By this measure, the same story is being told about the national debt which you won't hear in the drama-hungry media: there is a declining burden, not a worsening situation going on. The amount of cash being spent to service the national debt has been on a consistent decline in proportion to the income of the federal government.

Interest Rate Risk Analysis

Those who understand the above analysis may still have legitimate concerns. One event that could disturb the current balance would be if there is an increase in interest rates in the Treasury market, which would increase the cost of new borrowing.

It's important to understand here that if market interest rates were to jump to 10% overnight, that wouldn't have any effect whatsoever on the cost of debt to the federal government. When the US Treasury issues a security it agrees to payments based on the market rate at any time.

However, because the debt is perpetually rolled over partially and constantly issued to ensure a flow of dollars to grease the wheels of the economic machine, there would be a higher cost incurred on new debt issued if the market sustains higher yields. And it's this reason that the Treasury has taken steps to mollify the effects of any interest rate increases, should they come in the future.

Since we've had 0% interest rate policy, Treasury has extended the average maturity of its outstanding securities, taking advantage of long-term lower interest rates, which would leave the economy less reliant upon short-term interest rates behaving well. Not only have they borrowed more money at the longer end of the yield curve, but they also have access to multiple products which would serve as hedges to offset a sharp increase in interest rates. One example would be a deriative that could serve, effecitvely, as a form of insurance that Treasury could pay premiums on to help cover excessive payments of interest should the rates go up.

It's worth noting that the risk of higher interest rates in the coming years is very low. In order for this to happen, either growth would have to really pick up that would justify higher prices due to higher demand, or confidence in US Treasuries would have to collapse, leading to lower prices and higher yields in the market.  But where would they put their dollars? They certainly wouldn't trust European markets or Asian instability, and commodities are equally nerve-wracking for big-money movers.  The technical risk of default for government debt is zero, nada, because, as Alan Greenspan has said:

“The United States can pay any debt it has because we can always print money to do that. So there is zero probability of default.” 


The United States has been off the gold standard now for over four decades. This is a reality that much of the American public can't seem to grasp. We print our own money to buy our own debt, to plunge into a banking system that creates money by issuing credit by overleveraging their balance sheet. The debt is therefore NOT something that we should be aiming to pay off or even pay down. Instead, deficits should merely be stabilized to ensure that interest payments on the debt won't take up too large of the income the federal government gets or as a percentage of total spending by the government.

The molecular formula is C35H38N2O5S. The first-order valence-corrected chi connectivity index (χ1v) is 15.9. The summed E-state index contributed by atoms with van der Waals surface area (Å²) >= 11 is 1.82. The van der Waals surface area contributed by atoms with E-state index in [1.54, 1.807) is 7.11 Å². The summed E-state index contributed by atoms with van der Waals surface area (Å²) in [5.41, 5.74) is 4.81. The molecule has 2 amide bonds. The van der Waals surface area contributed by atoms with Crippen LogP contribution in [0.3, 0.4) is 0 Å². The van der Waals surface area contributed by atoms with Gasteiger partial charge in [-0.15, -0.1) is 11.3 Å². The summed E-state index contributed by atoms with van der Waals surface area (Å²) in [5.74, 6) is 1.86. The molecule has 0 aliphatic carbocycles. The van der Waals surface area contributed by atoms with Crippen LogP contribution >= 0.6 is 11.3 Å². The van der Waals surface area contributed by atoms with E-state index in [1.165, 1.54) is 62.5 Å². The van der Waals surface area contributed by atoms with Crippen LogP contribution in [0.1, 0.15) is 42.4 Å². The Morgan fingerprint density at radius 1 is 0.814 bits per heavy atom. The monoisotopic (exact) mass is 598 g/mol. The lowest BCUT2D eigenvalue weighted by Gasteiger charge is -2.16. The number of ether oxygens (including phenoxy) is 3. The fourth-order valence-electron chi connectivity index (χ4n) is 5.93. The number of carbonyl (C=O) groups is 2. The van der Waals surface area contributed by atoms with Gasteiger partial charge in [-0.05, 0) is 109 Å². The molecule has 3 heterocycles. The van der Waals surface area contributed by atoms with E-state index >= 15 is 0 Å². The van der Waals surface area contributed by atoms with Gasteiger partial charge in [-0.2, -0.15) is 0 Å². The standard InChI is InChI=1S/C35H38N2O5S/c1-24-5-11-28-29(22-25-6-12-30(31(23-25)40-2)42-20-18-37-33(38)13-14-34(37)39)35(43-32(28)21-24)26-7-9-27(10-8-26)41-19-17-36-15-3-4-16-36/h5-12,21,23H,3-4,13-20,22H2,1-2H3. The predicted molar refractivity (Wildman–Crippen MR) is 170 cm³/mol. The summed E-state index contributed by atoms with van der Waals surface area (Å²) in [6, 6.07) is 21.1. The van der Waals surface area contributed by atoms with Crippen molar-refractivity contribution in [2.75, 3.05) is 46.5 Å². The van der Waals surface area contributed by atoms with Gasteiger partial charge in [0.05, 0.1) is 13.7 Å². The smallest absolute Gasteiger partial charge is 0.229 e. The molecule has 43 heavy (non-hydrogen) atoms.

The limitation on debt and spending should not be emotionally-driven with nominal figures being shouted. Instead, the constraint should be unemployment and inflation. Because above all, Americans should universally agree that we should be minimizing the number of jobless residents to historical long-run averages of around 5%, and that prices should not be increasing too rapidly. The current price data indicate a higher risk of deflation, not inflation. This means all the calls for government spending cuts and austerity are merely policies with hidden agendas to serve the wealthy who already have money and don't depend as much on new money being introduced into the banking system and government spending. This allows the wealthy capitalists to purchase the labor of desperate unemployed individuals at rock-bottom prices to serve their self-interest.

The only way the United States, under the current sytem, can pay off the national debt, is if the Federal Reserve embraces a policy of creating dollars to purchase private or non-Treasury assets. This would provide the economy with enough money to pay off Treasury debt and still maintain monetary policy mechanics by having other forms of assets that can be purchased by the central bank.

Key facts in this essay are as follows:

-New money (not just credit) is created in the system when the Federal Reserve prints money to buy US Treasury securities (national debt).
-It's mathematically impossible to pay off the national debt, because our dollars are created from debt purchases, predominately Treasuries.
-Deficits must be perpetually maintained to ensure a growth in government debt and deliver constant growth to meet the needs of the system
-US government debt is viewed internationally as the safest place to hold dollar assets, because we print money to meet such obligations, and there has always been a demand for safe dollar assets in the economy.

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Comment Preferences